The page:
Saturday, November 13, 2010

2304 Yagi

Being I got some power out of the transmitter, I had an idea a couple of days ago, and thought about building a yagi antenna for 2304.

I went with the DL6WU design, but with a twist.  Instead of doing the folded dipole and balun, I went instead with the WA5VJB unbalanced half - folded driven element.  Everything else about the yagi is in accordance to DL6WU's calculations.

I have 10 elements built so far.  The longest element is about 60 mm long, and the boom length is 12 inches (305 mm).  The entire antenna is made from hobby brass, the boom is 1/4 inch square brass.  The elements are 1/16 inch diameter brass rod.

Here is a photo of the driven element.  The driven element is insulated from the boom. At first I could not get the SWR down on the driven element.  Some adjusting of the driven element length, shape and spacing to the first director, I got the return loss down to -30 dB or more.  I cannot measure below that level of reflected.

As you can see, the antenna is quite small.  The antenna appears to have decent directivity.  Although I have not yet completely tested it with a weak signal source, placing my hand in front of the antenna causes wild fluctuations in the reflected power, but moving my hand around the sides and to the rear of the antenna shows very little change in reflected power.  This kind of tells me that the RF is being radiated off the front of the antenna, which is what we are looking for.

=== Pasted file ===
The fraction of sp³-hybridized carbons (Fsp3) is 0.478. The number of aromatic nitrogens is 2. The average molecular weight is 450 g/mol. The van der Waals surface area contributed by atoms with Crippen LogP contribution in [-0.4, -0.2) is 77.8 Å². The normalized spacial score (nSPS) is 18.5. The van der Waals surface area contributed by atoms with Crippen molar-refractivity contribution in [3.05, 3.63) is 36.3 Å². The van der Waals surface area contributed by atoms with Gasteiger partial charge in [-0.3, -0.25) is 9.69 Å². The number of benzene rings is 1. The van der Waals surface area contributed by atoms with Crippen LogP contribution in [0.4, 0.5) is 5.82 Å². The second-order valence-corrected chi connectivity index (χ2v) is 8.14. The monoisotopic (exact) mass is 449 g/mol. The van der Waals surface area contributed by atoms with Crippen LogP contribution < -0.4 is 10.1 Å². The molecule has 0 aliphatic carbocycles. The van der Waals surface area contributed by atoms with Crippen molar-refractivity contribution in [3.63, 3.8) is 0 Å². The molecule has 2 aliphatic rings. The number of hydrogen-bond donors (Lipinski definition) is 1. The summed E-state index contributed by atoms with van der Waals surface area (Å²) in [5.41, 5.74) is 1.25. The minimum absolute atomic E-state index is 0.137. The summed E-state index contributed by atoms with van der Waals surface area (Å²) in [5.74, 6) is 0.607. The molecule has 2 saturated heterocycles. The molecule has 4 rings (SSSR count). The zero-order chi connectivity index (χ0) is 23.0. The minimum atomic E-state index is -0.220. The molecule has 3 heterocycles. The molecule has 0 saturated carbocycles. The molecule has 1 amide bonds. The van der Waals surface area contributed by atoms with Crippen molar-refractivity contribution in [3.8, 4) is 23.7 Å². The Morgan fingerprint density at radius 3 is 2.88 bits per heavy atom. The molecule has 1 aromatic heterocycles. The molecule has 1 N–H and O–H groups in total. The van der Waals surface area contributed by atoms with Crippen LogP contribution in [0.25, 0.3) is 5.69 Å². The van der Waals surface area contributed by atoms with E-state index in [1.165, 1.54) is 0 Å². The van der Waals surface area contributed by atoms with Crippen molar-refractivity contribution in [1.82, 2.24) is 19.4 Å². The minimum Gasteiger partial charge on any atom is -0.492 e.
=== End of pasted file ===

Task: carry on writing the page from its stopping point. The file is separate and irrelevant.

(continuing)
The antenna will be extended to about 2 feet.  I wanted to try to see if I could make this work with 10 elements before I waste the additional brass (and time) with a longer antenna.

I used the VK5DJ Yagi Calculator program to design this antenna.  The driven element was designed by me, using the principle that WA5VJB used on his 1296 & lower antenna.  The length was arrived at empirically, trimming the length and spacing between the DE and 1D.  The odd shape of the hairpin does not seem to affect anything, its just how I happened to bend the DE.

I still need to package up the transverter and actually finish it.  The antenna experiment was a little bit of a distraction to break some of the monotony of the rest of the project, besides, I had some ideas after talking to N6NB, Wayne at the Packrats VHF conference regarding his Quagi design.  Since his designs were done on an antenna range, with a limited number of elements, I posed the question "How do you think your principles would work on a long boom design, such as the DL6WU design - using his director calculations, but replacing the reflector and driven element with your quad elements".  His reply was that it should work.  Although I did not go with the quad elements on this design, I  did think that the WA5VJB driven element should work with this antenna, which apparently it does.

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